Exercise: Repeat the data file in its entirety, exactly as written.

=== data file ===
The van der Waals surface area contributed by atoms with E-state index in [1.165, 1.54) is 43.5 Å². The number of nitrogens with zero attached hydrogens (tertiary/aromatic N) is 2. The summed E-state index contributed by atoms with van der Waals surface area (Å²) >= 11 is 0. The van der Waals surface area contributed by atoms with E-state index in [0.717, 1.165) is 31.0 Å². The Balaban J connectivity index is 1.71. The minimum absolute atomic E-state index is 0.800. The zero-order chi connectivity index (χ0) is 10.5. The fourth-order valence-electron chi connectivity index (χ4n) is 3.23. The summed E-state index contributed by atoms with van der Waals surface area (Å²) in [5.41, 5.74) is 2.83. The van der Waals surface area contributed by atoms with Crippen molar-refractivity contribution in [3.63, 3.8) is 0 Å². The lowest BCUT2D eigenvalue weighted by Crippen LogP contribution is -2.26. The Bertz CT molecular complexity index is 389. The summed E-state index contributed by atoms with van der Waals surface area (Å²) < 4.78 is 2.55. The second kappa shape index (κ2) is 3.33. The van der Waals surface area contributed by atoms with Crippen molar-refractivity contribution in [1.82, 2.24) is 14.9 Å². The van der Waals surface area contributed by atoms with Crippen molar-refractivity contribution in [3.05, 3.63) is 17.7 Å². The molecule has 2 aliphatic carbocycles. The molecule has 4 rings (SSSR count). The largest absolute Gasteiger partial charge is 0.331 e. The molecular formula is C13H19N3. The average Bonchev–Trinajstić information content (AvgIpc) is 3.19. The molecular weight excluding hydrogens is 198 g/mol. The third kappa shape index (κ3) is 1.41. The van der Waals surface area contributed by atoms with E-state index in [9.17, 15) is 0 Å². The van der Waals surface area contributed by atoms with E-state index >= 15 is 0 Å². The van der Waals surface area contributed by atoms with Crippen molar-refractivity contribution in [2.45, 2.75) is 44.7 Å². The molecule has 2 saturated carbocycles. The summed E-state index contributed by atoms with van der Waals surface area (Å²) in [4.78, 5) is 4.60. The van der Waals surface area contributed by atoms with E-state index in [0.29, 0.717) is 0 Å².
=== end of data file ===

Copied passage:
The van der Waals surface area contributed by atoms with E-state index in [1.165, 1.54) is 43.5 Å². The number of nitrogens with zero attached hydrogens (tertiary/aromatic N) is 2. The summed E-state index contributed by atoms with van der Waals surface area (Å²) >= 11 is 0. The van der Waals surface area contributed by atoms with E-state index in [0.717, 1.165) is 31.0 Å². The Balaban J connectivity index is 1.71. The minimum absolute atomic E-state index is 0.800. The zero-order chi connectivity index (χ0) is 10.5. The fourth-order valence-electron chi connectivity index (χ4n) is 3.23. The summed E-state index contributed by atoms with van der Waals surface area (Å²) in [5.41, 5.74) is 2.83. The van der Waals surface area contributed by atoms with Crippen molar-refractivity contribution in [3.63, 3.8) is 0 Å². The lowest BCUT2D eigenvalue weighted by Crippen LogP contribution is -2.26. The Bertz CT molecular complexity index is 389. The summed E-state index contributed by atoms with van der Waals surface area (Å²) < 4.78 is 2.55. The second kappa shape index (κ2) is 3.33. The van der Waals surface area contributed by atoms with Crippen molar-refractivity contribution in [1.82, 2.24) is 14.9 Å². The van der Waals surface area contributed by atoms with Crippen molar-refractivity contribution in [3.05, 3.63) is 17.7 Å². The molecule has 2 aliphatic carbocycles. The molecule has 4 rings (SSSR count). The largest absolute Gasteiger partial charge is 0.331 e. The molecular formula is C13H19N3. The average Bonchev–Trinajstić information content (AvgIpc) is 3.19. The molecular weight excluding hydrogens is 198 g/mol. The third kappa shape index (κ3) is 1.41. The van der Waals surface area contributed by atoms with E-state index in [9.17, 15) is 0 Å². The van der Waals surface area contributed by atoms with E-state index >= 15 is 0 Å². The van der Waals surface area contributed by atoms with Crippen molar-refractivity contribution in [2.45, 2.75) is 44.7 Å². The molecule has 2 saturated carbocycles. The summed E-state index contributed by atoms with van der Waals surface area (Å²) in [4.78, 5) is 4.60. The van der Waals surface area contributed by atoms with E-state index in [0.29, 0.717) is 0 Å².